Ectopic symptoms you may not be aware of but should know

2021 marks the two years since our ectopic pregnancy loss it was one of the most challenging situations we’ve both had to face as both physically and emotionally. Things like this can either make or break a relationship, for us it made us so much stronger as we bonded through our pain.

Two years on I finally decided to discuss ectopic pregnancy, loss and how it actually feels from a very real point of view as there’s so much that a medical journal or textbook just doesn’t explain or cover.

In 2016, the NHS believed I was ‘’too young’’ for kidney stones. However, fast forward three weeks later the UTI that they mistakingly diagnosed was in fact a blocked ureter. It was now severely infected, sepsis had started and the only way forward was emergency shunt and then surgery to remove the stone. A total of three surgeries and what I can only describe as the worst pain ever. That’s coming from someone who has had pretty big babies. They say kidney stones are one of the most painful conditions. I can guarantee you that it absolutely is, more so than childbirth in my opinion.

Well, ectopic is akin to that pain.

I suppose if you take anything of a large size and house it in a tube that’s teeny tiny and expected to function in the human body, you will get the same result.

When being asked about how the pain is or being asked to describe your symptoms, it’s so very common for midwives, doctors and nurses to hear it feels like a kidney stone in my vagina’ because the reality is, it absolutely does.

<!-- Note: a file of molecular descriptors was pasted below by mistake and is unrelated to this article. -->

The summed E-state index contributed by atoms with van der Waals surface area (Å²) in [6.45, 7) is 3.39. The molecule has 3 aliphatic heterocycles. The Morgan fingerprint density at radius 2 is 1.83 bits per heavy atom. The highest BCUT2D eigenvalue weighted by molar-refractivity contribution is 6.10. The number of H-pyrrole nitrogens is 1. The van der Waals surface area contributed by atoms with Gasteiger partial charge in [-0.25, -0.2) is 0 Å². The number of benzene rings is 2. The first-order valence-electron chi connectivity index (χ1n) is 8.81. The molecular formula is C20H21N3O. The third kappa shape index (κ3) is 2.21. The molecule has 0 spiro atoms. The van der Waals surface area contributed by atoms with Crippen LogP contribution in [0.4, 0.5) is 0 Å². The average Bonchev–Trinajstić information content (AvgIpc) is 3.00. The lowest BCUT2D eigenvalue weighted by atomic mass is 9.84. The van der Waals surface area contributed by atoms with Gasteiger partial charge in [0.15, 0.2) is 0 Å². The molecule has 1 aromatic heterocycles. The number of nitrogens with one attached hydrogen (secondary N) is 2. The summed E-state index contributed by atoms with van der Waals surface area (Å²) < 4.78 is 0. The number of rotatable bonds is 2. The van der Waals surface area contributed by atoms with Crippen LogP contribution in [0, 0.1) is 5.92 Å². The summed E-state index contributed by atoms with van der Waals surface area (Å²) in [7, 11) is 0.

For me, I knew something was wrong early on. I was getting an extremely sharp pain that sat to the right of my public line, much too high for early pregnancy and it was slightly off centred. The pain at times would cause gripping sensations that would leave me literally breathless, it was always at night and there were a few instances I nearly asked my husband to take me to the hospital, but I held off. I am not someone who goes to the hospital all too easily.

At the same time, I was noticing brown spotting, nothing major, it hadn’t turned fresh or red so I wasn’t all that worried as I knew it would or wouldn’t result in miscarriage and there was nothing that I could really do to stop it if that was how it was supposed to be.

When we arrived for our early scan. I mentioned I’d had some pain on the right side, but was dismissed. The ultrasound technician noted had read our file and knew of our previous miscarriages. She scanned the uterus and found no viable pregnancy but never checked any of the surrounding areas. I mentioned this to the nurse, highlighting that I’d had pain on my right-hand side but again I was dismissed.

I was furious. I knew this was different. No one wanted to listen to me though. They thought they knew better and that this was simply a case of history repeating itself.

The hospital called later to advise my HCG had increased. They were slightly miffed as normally in a miscarriage HCG will drop dramatically signalling that a loss is on its way. The next day we returned for another HCG test and the same happened again. I held onto hope at this point that maybe our baby would survive…?

The nurse finally called me back to say I was to come into hospital at the weekend for Methotrexate. Still, at this point, they were adamant that it was standard procedure and it was not an ectopic. Again I was dismissed as being paranoid.